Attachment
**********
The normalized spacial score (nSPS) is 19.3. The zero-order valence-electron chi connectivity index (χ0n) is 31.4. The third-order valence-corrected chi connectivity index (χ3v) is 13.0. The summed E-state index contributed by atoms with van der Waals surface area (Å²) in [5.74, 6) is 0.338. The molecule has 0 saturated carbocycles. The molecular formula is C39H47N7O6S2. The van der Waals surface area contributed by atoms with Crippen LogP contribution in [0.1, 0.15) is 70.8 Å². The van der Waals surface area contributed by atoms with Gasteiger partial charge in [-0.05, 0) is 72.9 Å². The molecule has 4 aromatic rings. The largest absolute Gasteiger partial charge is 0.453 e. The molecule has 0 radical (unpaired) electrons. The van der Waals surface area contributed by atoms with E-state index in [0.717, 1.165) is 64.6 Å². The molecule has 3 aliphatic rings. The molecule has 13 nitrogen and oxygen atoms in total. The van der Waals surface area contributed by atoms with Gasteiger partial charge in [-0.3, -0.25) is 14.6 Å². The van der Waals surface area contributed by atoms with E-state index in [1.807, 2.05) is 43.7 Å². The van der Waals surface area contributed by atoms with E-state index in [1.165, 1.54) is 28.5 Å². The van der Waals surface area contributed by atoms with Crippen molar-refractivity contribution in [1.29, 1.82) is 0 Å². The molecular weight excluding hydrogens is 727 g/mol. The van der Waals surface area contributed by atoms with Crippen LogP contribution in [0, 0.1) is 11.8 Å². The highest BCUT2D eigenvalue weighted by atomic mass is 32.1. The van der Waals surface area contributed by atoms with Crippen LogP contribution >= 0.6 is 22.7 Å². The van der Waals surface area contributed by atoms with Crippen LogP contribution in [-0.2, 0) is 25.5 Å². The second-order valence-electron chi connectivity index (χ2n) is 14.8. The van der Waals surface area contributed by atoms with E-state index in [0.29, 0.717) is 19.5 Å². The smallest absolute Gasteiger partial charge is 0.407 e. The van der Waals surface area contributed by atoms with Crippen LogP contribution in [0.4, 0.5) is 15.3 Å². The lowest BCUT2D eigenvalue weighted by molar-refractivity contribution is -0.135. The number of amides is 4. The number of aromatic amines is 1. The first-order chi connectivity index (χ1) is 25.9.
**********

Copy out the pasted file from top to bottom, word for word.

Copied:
The normalized spacial score (nSPS) is 19.3. The zero-order valence-electron chi connectivity index (χ0n) is 31.4. The third-order valence-corrected chi connectivity index (χ3v) is 13.0. The summed E-state index contributed by atoms with van der Waals surface area (Å²) in [5.74, 6) is 0.338. The molecule has 0 saturated carbocycles. The molecular formula is C39H47N7O6S2. The van der Waals surface area contributed by atoms with Crippen LogP contribution in [0.1, 0.15) is 70.8 Å². The van der Waals surface area contributed by atoms with Gasteiger partial charge in [-0.05, 0) is 72.9 Å². The molecule has 4 aromatic rings. The largest absolute Gasteiger partial charge is 0.453 e. The molecule has 0 radical (unpaired) electrons. The van der Waals surface area contributed by atoms with E-state index in [0.717, 1.165) is 64.6 Å². The molecule has 3 aliphatic rings. The molecule has 13 nitrogen and oxygen atoms in total. The van der Waals surface area contributed by atoms with Gasteiger partial charge in [-0.3, -0.25) is 14.6 Å². The van der Waals surface area contributed by atoms with E-state index in [1.807, 2.05) is 43.7 Å². The van der Waals surface area contributed by atoms with E-state index in [1.165, 1.54) is 28.5 Å². The van der Waals surface area contributed by atoms with Crippen molar-refractivity contribution in [1.29, 1.82) is 0 Å². The molecular weight excluding hydrogens is 727 g/mol. The van der Waals surface area contributed by atoms with Crippen LogP contribution in [0, 0.1) is 11.8 Å². The highest BCUT2D eigenvalue weighted by atomic mass is 32.1. The van der Waals surface area contributed by atoms with Crippen LogP contribution >= 0.6 is 22.7 Å². The van der Waals surface area contributed by atoms with Crippen LogP contribution in [-0.2, 0) is 25.5 Å². The second-order valence-electron chi connectivity index (χ2n) is 14.8. The van der Waals surface area contributed by atoms with E-state index in [0.29, 0.717) is 19.5 Å². The smallest absolute Gasteiger partial charge is 0.407 e. The van der Waals surface area contributed by atoms with Crippen LogP contribution in [0.4, 0.5) is 15.3 Å². The lowest BCUT2D eigenvalue weighted by molar-refractivity contribution is -0.135. The number of amides is 4. The number of aromatic amines is 1. The first-order chi connectivity index (χ1) is 25.9.